How Does a Trebuchet Work?


Quick Answer

According to PBS's NOVA program, a trebuchet uses a counterweight attached to a long swinging arm on a pivot to hurl missiles over great distances. The operator raises the counterweight and connects the payload to the other end, so when the counterweight falls, it propels the throwing arm upwards in a rapid arc. The arm releases the missile at the proper moment, allowing it to fly free towards the target.

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Full Answer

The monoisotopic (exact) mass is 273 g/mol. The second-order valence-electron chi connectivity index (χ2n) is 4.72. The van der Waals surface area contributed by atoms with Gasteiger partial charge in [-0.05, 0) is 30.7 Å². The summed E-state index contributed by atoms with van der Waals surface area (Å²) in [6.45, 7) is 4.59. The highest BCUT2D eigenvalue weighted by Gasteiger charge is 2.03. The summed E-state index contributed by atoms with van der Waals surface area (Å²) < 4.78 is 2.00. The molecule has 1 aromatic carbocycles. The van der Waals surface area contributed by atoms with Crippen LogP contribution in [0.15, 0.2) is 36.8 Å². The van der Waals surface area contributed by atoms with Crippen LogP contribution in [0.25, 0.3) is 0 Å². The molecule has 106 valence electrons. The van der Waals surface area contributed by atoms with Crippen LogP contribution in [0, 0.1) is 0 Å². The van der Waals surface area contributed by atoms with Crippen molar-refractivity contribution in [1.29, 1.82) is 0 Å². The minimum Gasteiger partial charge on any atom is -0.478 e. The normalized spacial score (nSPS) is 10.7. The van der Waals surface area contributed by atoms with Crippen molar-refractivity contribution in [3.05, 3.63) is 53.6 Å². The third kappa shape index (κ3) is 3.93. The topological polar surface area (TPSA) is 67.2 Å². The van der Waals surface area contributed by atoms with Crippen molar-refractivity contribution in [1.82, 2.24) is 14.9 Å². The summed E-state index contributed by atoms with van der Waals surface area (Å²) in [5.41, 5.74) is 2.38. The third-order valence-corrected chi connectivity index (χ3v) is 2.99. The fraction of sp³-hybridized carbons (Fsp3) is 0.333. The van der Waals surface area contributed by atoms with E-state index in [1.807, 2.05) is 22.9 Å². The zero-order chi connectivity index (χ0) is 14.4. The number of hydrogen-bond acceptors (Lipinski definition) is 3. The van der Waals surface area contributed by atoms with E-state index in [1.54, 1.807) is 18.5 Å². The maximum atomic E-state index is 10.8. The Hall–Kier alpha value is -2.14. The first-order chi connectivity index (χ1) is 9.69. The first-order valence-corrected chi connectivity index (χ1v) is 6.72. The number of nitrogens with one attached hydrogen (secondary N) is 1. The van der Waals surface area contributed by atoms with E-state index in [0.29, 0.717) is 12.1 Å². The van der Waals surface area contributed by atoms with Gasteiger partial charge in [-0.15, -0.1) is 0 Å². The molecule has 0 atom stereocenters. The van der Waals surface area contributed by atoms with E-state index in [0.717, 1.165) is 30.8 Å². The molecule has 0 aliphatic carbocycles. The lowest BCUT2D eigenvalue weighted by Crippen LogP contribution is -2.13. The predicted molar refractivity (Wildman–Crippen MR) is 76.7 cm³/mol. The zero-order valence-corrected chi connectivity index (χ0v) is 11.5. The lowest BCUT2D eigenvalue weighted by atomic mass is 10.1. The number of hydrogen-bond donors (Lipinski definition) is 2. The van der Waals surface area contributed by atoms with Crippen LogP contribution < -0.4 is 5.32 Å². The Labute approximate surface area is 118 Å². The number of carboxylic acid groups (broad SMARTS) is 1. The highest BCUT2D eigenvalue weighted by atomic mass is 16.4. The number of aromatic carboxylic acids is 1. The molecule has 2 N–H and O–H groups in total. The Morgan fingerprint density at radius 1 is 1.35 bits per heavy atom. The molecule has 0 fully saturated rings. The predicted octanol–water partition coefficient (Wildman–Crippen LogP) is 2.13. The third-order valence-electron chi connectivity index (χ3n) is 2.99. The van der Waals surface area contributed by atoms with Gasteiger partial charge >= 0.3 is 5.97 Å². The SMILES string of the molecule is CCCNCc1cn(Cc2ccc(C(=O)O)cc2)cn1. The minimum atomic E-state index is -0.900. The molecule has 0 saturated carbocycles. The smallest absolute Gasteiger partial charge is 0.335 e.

The key to a trebuchet's power is the use of the throwing arm as a lever. By keeping the arm's pivot point close to the counterweight, the builder can magnify the power and speed delivered to the payload at the end of the long throwing arm. This allows a trebuchet to fire missiles much heavier than those used in earlier catapult designs, and to imbue those projectiles with much greater force. These weapons were only used to attack castles and fortifications, and armies would often build them from available materials outside of their invasion targets rather than creating them beforehand and moving them from place to place along with the rest of their forces due to the immense size of the siege weapons. Large rocks were common projectiles, but armies could also fire corpses and carcasses to spread disease among castle defenders.

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